Now that The New York Times pay wall is live, you only get 10 free clicks a month. For those worried about hitting their limit, we're taking a look through the paper each morning to find the stories that can make your clicks count.
Top Stories: Recent violence in Baghdad is part of an ongoing dispute between Shia and Sunnis over the rebuilding of the Askariya Shrine, which was bombed in 2006. The re-birth of Silicon Valley is raising (again) fears of overpriced real estate and too much political clout for tech firms in the Bay Area.
U.S.: There's a land boom in Ohio thanks to oil and gas companies on the hunt for new wells and leasing rights.
New York: Everett and Evelyn Ortner built the brownstone renaissance in Park Slope Brooklyn, that is now one of the hottest markets in the city. What was the secret for the handful of mom-and-pop stores that survived the "extreme gentrification" of Greenwich Village?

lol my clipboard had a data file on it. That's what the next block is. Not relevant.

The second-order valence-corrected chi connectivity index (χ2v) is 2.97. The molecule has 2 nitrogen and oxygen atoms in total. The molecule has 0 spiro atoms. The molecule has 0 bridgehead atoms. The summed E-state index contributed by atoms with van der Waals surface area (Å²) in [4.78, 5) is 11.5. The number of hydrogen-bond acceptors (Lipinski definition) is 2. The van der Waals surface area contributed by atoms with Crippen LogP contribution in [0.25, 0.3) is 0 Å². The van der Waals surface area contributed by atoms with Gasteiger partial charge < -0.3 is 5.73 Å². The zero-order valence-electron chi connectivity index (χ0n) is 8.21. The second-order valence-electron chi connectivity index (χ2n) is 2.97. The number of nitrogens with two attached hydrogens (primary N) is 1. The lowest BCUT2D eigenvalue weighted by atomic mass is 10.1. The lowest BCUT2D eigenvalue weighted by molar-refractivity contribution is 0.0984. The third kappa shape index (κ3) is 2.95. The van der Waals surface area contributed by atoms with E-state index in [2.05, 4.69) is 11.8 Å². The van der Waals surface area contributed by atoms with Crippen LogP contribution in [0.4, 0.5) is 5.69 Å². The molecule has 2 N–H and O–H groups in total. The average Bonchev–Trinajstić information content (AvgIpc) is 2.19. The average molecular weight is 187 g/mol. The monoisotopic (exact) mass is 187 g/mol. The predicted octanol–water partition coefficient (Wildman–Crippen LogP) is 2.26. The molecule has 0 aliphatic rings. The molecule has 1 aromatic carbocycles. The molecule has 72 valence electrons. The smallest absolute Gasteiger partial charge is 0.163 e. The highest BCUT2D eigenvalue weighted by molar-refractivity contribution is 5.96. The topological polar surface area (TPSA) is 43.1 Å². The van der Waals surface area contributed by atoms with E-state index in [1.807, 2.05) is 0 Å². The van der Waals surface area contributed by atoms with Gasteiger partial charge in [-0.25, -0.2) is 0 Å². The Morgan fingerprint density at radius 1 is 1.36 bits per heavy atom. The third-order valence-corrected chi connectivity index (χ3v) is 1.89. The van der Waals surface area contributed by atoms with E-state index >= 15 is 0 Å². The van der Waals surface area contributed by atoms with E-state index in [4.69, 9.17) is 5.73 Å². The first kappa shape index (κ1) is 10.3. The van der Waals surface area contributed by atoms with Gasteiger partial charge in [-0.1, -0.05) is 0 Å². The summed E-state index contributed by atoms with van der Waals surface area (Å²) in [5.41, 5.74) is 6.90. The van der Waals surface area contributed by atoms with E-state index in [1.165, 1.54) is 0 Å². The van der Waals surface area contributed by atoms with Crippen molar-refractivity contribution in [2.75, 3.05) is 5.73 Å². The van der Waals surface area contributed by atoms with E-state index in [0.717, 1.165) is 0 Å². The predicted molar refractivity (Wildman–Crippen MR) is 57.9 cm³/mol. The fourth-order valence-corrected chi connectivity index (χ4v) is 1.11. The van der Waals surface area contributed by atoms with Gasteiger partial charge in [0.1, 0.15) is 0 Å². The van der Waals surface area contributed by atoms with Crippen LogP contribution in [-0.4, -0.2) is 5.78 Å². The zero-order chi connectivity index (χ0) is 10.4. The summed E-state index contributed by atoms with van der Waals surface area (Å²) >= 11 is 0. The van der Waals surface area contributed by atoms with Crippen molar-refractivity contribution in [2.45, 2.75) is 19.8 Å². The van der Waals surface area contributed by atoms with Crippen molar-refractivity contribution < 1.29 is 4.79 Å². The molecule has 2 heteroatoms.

Religion: The Vatican has denounced an American nun who wrote a book that "attempted to present a theological rationale for same-sex relationships, masturbation and remarriage after divorce."
Technology: "Big Data" has created a parallel world with its own "biology" and "physics" that we in the real world barely understand. Related: A look at the business behind storing and organizing all that data.
Health: Anti-inflammatory drugs may be a key to treating epilepsy amid new theories on how brain inflammation fuels seizures. Many doctors continue to practice medicine their preferred way, even when evidence shows that over-testing may do more harm than good.
Food: Chefs in California are fighting back against a foie gras ban that takes effect July 1.
Books: Michiko Kakutani reviews David Maraniss' head-turning book on Barack Obama's early years.
Sports: Blind people can now play tennis by using their ears to track a ball that rattles when it bounces.
Photo Gallery of the Day: Photos from the (now controversial) Hot 97 Summer Jam concert.
This article is from the archive of our partner The Wire.
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